Full Belly Farm, a 450-acre, organic farm, in California's Capay Valley northwest of Sacramento, is busier than ever trying to ramp up production to meet soaring demand. (Full Belly Farm)
Images of some American farmersdumping milk, plowing under cropsand tossing perishables amid sagging demand and falling prices during the deadly coronavirus pandemic has made for dramatic TV.
But it's not the whole story.
"We had a reporter call here and say, 'We want to see some produce rotting in the field and milk going down the drains,' " said Judith Redmond, a longtime farmer in California's Capay Valley, northwest of Sacramento. "And I said, 'Well, actually, that'snotwhat's happening in the Capay Valley.' "
Redmond, a founding partner of the 450-acre, organicFull Belly Farm,is busier than ever trying to ramp up production to meet soaring demand.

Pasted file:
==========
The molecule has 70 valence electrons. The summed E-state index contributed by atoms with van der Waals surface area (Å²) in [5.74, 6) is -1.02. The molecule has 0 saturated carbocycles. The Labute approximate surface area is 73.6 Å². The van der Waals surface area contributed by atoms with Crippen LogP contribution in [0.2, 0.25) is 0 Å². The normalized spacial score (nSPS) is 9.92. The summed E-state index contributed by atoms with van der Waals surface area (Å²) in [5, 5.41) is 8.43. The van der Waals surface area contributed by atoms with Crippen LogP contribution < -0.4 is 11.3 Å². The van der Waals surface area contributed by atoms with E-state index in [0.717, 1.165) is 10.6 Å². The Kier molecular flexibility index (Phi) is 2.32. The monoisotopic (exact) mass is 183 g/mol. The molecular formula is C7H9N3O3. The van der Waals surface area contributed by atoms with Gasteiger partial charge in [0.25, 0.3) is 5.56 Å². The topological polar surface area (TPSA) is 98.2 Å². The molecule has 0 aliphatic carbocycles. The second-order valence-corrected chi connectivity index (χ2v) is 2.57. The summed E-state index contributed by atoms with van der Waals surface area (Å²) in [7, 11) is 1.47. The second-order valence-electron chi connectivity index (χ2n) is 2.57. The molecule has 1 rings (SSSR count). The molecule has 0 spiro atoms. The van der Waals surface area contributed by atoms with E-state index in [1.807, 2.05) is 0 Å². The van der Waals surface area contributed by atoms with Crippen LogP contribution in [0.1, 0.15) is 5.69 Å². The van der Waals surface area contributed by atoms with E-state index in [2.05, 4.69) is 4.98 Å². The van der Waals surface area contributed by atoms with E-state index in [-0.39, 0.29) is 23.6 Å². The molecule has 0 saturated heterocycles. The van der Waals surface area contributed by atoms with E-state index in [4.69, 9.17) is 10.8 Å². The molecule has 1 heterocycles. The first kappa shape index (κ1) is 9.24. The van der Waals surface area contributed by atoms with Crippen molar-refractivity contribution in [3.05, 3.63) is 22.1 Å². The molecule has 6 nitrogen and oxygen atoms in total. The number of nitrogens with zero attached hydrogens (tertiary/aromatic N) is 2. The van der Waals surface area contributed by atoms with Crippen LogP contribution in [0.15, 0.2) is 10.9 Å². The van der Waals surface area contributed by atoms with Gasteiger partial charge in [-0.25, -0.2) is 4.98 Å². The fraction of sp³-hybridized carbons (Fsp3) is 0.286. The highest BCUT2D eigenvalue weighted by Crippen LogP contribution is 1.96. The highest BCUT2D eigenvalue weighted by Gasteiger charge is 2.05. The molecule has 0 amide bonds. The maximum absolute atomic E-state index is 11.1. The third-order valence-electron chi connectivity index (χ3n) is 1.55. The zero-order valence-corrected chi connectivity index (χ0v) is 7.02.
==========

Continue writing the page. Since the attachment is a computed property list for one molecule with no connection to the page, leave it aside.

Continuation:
From California to Maine, the movement known as community supported agriculture (CSA) is booming. Members buy a share of a farm's often organic harvest that gets delivered weekly in a box. CSA programs almost everywhere report a surge in memberships and growing waiting lists.
"The interest in getting local, fresh, organic produce just has skyrocketed during this crisis," Redmond said.
As with many farms, the restaurant and farmers market sides of her business have cratered. But the CSA side, which includes business across the San Francisco Bay Area, has jumped to 2,000 boxes a week. "We've doubled our CSA box numbers and quadrupled our add-ons like wheat flour, oils like olive oil, nuts, fruit juices, even yarn," Redmond said.